Characterization of infectivity of knob-modified adenoviral vectors in glioma

C. P L Paul, M. Everts, J. N. Glasgow, P. Dent, P. B. Fisher, I. V. Ulasov, M. S. Lesniak, M. A. Stoff-Khalili, J. C. Roth, M. A. Preuss, C. M F Dirven, M. L M Lamfers, G. P. Siegal, Z. B. Zhu, D. T. Curiel*

*Corresponding author for this work

Research output: Contribution to journalArticlepeer-review

18 Scopus citations


Malignant glioma continues to be a major target for gene therapy and virotherapy due to its aggressive growth and the current lack of effective treatment. However, these approaches have been hampered by inefficient infection of glioma cells by viral vectors, particularly vectors derived from serotype 5 adenoviruses (Ad5). This results from limited cell surface expression of the primary adenovirus receptor, coxsackie-adenovirus-receptor (CAR), on tumor cells. To circumvent this problem, Ad fiber pseudotyping, the genetic replacement of either the entire fiber or fiber knob domain with its structural counterpart from another human Ad serotype that recognizes a cellular receptor other than CAR, has been shown to enhance Ad infectivity in a variety of tumor types, including human glioma. Here, we have extended the paradigm of genetic pseudotyping to include fiber domains from non-human or "xenotype" Ads for infectivity enhancement of human glioma cell populations. In this study, we evaluated the gene transfer efficiency of a panel of Ad vectors which express one of five different "xenotype" fiber knob domains, including those derived from murine, ovine, porcine and canine species, in both human glioma cell lines as well as primary glioma tumor cells from patients. Adenovirus vectors displaying either canine Ad or porcine Ad fiber elements had the highest gene transfer to both glioma cell lines and primary tumor cells. The correlation between the viral infectivity of modified adenovirus vectors and expression of human CAR and CD46 (an adenovirus type B receptor) on the surfaces of tumor cells was also analyzed. Taken together, human adenovirus vectors modified with "xenotype" fiber elements could be excellent candidates to target human glioma.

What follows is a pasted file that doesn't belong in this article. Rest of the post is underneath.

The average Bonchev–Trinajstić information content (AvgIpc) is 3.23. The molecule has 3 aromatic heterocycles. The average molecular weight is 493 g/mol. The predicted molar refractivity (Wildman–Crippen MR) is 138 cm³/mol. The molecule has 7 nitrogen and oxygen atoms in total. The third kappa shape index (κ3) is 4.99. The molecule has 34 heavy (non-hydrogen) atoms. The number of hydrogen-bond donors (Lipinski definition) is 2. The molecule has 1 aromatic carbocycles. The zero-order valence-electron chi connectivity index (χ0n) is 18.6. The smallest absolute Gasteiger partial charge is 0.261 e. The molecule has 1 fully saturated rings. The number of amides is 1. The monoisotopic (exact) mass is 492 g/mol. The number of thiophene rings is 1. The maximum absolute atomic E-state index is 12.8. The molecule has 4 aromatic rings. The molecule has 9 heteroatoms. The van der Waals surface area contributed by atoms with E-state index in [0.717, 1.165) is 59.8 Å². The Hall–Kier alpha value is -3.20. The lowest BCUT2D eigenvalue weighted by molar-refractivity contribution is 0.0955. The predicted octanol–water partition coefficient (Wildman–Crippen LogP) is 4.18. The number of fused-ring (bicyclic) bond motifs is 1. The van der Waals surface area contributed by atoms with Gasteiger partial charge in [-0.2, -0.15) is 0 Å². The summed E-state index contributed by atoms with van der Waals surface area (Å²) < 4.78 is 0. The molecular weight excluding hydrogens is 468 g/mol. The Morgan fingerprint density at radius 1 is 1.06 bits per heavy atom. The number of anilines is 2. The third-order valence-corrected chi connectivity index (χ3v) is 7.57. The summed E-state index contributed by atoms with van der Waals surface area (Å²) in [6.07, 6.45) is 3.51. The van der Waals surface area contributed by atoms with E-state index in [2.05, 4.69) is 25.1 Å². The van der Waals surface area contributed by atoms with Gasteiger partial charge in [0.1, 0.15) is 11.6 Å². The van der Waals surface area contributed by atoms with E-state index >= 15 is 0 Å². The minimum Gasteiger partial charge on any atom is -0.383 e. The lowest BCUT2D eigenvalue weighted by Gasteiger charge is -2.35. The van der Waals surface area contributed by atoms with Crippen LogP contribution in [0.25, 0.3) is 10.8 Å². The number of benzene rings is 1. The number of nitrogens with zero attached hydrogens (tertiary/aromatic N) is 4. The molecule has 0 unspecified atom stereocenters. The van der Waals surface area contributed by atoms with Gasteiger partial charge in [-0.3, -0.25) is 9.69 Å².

Original languageEnglish (US)
Pages (from-to)786-793
Number of pages8
JournalCancer Biology and Therapy
Issue number5
StatePublished - May 1 2008


  • Adenoviral vector
  • Virus infectivity enhancement
  • Xeno-knob modified vector

ASJC Scopus subject areas

  • Molecular Medicine
  • Oncology
  • Pharmacology
  • Cancer Research

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